Thursday, February 23, 2017
Women in Horror: Reaction to XX
One of the most disheartening things to see is the idiotic comments about the XX anthology film. I see some of the horror community branding it as gimmicky, meaningless, and unnecessary. There are not many women directors making mainstream films because it's hard for women to rise as directors in the entertainment industry in general, let alone in horror. I loved the film and I felt it took some typical stories and gave them a feminine twist from feminine perspectives. Some don't like it due to the content and that's fine, but many can't even point to specific things that they dislike. So many decry the film because they blatantly don't see how these films are any different than those made by men and therefore it shouldn't exist.
One in particular cited VHS, the anthology film, as featuring women but it wasn't critically acclaimed because they didn't use it as a gimmick to get viewers. What he, and many others, don't realize is that portrayal of women is extremely varied and often is misogynistic in horror films. VHS is particularly misogynistic. I reviewed it a few years ago in a mostly inarticulate way, but my sentiments are the same. The women in that film are succubi, murderers, or hapless victims with little to no character development or relation to the audience. We aren't really meant to relate to or sympathize with most of these women, making them soundly other. The wrap around story featured a woman's shirt being forcibly pulled up to reveal her breasts numerous times in an incredibly exploitative way. It was completely unnecessary to the story and just there to give the assumed male audience their diet of expected breasts in a horror film. I am unhappy that VHS is seen as the epitome of anthology films when it literally made my skin crawl to watch it. I find it incredibly frustrating that people think inclusion of women in film is enough when so many of those portrayals are either simple or insulting.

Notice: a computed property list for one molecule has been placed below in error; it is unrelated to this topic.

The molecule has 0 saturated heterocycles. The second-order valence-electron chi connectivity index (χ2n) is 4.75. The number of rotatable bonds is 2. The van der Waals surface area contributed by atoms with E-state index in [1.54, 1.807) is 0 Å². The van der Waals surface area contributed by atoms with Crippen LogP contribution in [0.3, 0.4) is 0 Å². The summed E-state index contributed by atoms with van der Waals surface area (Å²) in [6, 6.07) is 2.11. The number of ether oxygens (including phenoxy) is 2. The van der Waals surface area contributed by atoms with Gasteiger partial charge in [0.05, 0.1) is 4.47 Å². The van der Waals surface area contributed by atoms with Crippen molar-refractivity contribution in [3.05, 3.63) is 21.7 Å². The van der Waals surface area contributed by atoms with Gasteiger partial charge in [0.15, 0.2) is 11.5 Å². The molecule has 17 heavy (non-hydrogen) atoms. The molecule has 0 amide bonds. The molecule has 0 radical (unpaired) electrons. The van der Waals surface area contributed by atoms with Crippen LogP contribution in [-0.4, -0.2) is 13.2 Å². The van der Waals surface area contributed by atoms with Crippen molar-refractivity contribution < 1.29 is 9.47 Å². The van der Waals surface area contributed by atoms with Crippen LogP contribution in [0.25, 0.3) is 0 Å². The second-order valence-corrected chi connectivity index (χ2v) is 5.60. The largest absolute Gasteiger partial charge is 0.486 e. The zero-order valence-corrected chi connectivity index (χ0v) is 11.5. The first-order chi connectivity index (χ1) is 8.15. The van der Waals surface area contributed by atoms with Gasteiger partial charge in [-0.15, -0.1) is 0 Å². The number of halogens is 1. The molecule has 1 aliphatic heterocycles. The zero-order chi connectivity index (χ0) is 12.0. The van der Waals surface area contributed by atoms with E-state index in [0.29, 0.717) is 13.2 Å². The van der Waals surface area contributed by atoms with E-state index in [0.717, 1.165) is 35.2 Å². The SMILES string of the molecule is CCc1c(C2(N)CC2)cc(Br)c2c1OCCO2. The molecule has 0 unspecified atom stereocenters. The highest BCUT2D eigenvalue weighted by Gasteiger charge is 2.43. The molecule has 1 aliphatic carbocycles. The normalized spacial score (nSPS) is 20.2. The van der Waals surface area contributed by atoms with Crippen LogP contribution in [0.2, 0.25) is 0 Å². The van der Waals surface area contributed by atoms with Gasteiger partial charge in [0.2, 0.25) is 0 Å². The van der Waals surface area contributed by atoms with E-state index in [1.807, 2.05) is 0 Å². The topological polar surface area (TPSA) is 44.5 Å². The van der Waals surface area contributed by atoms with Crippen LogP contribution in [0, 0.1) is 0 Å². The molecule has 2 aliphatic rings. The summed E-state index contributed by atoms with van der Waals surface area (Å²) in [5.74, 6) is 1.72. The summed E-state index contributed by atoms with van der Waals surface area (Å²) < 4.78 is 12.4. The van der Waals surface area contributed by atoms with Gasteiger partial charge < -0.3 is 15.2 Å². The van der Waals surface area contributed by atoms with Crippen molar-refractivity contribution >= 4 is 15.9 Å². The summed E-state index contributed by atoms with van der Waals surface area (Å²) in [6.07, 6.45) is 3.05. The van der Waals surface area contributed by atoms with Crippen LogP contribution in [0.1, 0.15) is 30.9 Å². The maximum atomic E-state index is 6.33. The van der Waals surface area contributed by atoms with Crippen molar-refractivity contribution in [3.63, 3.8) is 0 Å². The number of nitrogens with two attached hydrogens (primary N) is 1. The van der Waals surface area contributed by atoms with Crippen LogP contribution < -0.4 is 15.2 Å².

XX, on the other hand, has women as fully fleshed out characters that are relatable and imperfect. I am a little disappointed that the majority of the films focused on motherhood, but that's my only real critique. Other than that, I found the films so much different than the usual horror fare. Oftentimes, they took known stories and put their own fresh spin on it. I hope this means that more women directors will tapped to create films in bigger studios. So many make their films independently to preserve their vision like Anna Biller, director of The Love Witch. I hope XX is only one of a growing trend of women helming horror films that will hopefully grow to other genres as well. I also can't wait for Jen and Sylvia Soska's remake of Rabid and their mysterious original new project that they've mentioned on their social media. I know haters will be numerous for women director's work, but they can't stop progress.